By Robert Barron, Staff Writer
Although there are fewer houses than normal on the market locally, the next few years are looking good in Enid.
Prices are expected to rise over the next couple of years because of industrial expansions and the low number of houses on the market.
In 2005, there were 1,010 residential properties sold, according to Enid Metro Association of Realtors, which covers six counties, including Garfield. The total amount of sales was $92,589,943, making the average price of a house $91,673.
The average cost of one- and two-bedroom homes totaled $37,705, and 179 were sold.
For the 633 three-bedroom homes sold, the average price was $87,705.
Four-bedroom houses sold for an average of $158,425 in 2005. There were 181 sold.
Seventeen condos were sold in 2005 at an average cost of $100,711.
The inventory is down from the average of the last 10 years, said Carolyn House, association executive of Enid Metro Association of Realtors.
David Ritchie, president of the Enid Metro Housing Authority, said a survey of Enid area businesses in September 2004 shows substantial anticipated job growth.
“Everyone knows that Advance will add 300 jobs, and Vance Air Force Base will add 99 jobs and the ethanol plant will add 30 jobs,” he said.
The survey of 50 of the largest companies in the Enid area produced a conservative estimate of 283 jobs in addition to those at Advance, the ethanol plant and Vance.
That totals 712 jobs for the next two years.
“We’re looking at substantial growth in the community,” Ritchie said.
Ritchie predicted more affordable homes, those in which payments more closely equal rent costs, will be a large part of the market.
“I expect every rental unit to go up,” he said. “Rents increase ,and properties for sale accelerate in price faster that the rest of the market.”
Mid- and upper-priced homes also will increase, but not as much as the rest of the market, he said.
Long-term interest rates probably will not increase substantially, he said.
The rate this week for a $100,000 home is 5.875 percent, he said, and 6 percent on a $50,000 home on a 30-year, 90 percent note.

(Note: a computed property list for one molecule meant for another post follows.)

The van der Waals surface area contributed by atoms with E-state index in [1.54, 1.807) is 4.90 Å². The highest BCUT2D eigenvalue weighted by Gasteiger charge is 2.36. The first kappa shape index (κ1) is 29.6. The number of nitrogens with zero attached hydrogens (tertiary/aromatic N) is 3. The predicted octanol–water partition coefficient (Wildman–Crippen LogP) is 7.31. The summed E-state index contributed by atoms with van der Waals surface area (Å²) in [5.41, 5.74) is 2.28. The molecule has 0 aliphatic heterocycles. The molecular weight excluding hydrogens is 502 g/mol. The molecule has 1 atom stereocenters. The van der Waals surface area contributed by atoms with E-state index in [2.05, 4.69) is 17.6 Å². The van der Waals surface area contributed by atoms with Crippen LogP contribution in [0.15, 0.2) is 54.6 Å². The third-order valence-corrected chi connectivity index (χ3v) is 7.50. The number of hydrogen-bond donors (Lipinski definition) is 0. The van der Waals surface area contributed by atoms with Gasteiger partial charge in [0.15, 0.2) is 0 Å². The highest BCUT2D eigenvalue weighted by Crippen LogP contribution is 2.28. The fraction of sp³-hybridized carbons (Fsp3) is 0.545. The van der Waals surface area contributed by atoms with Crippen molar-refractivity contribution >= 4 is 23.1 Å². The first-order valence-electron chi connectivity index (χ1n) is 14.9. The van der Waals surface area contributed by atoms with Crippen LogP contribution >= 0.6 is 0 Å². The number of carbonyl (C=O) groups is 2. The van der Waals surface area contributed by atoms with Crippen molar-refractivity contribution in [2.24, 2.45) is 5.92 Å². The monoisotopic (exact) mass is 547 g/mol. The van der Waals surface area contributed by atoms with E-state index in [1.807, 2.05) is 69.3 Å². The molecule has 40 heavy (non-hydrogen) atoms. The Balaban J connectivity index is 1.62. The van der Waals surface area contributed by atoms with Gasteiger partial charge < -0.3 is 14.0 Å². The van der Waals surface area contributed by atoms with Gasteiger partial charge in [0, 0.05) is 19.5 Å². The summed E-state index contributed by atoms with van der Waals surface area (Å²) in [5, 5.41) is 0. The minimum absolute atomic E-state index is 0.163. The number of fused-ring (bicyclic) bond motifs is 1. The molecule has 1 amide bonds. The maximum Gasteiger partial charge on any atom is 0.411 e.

The National Homebuilders Association does not see substantial slowing of home construction until interest rates go beyond 7 percent.
“It’s not getting cheaper to build in (terms of) cost of land and improvements and in putting in subdivisions,” Ritchie said. “Those costs have gone up 20 percent to 25 percent in the last three to four years.”
In 2005, there were 59 new single-family homes built in Enid at a cost of $12.04 million. That compares to $13.9 million in 2004 on 77 single-family dwellings and 53 homes for just more than $9 million in 2003.
Construction of two-family dwellings totaled five last year at a cost of $1.13 million. Only one 47-unit apartment complex was constructed at a total cost of $2.2 million.
The average cost of a new house in 2005 was $204,000 for 59 homes. The previous year, the average cost of a new house was $180,000 for 77 new homes.
In 2003, there were 53 new homes at an average cost of $170,000. New home costs in 2002 averaged $185,000 for 77 new homes.
Nationally, housing experts expect the market to “normalize.”
David Lereah, National Association of Realtors chief economist, said current trends in the housing sector are good.
In fact, a cooling down may be healthy for the long-term growth of the industry.
After setting a fifth consecutive annual record, projected at 7.10 million units for 2005, existing home sales are forecast to slow by 4.4 percent to 6.79 million this year.
“A lot of demand has been met over the last five years, and a modest rise in mortgage interest rates is causing some market cooling,” Lereah said.
By Robert Barron, Staff Writer
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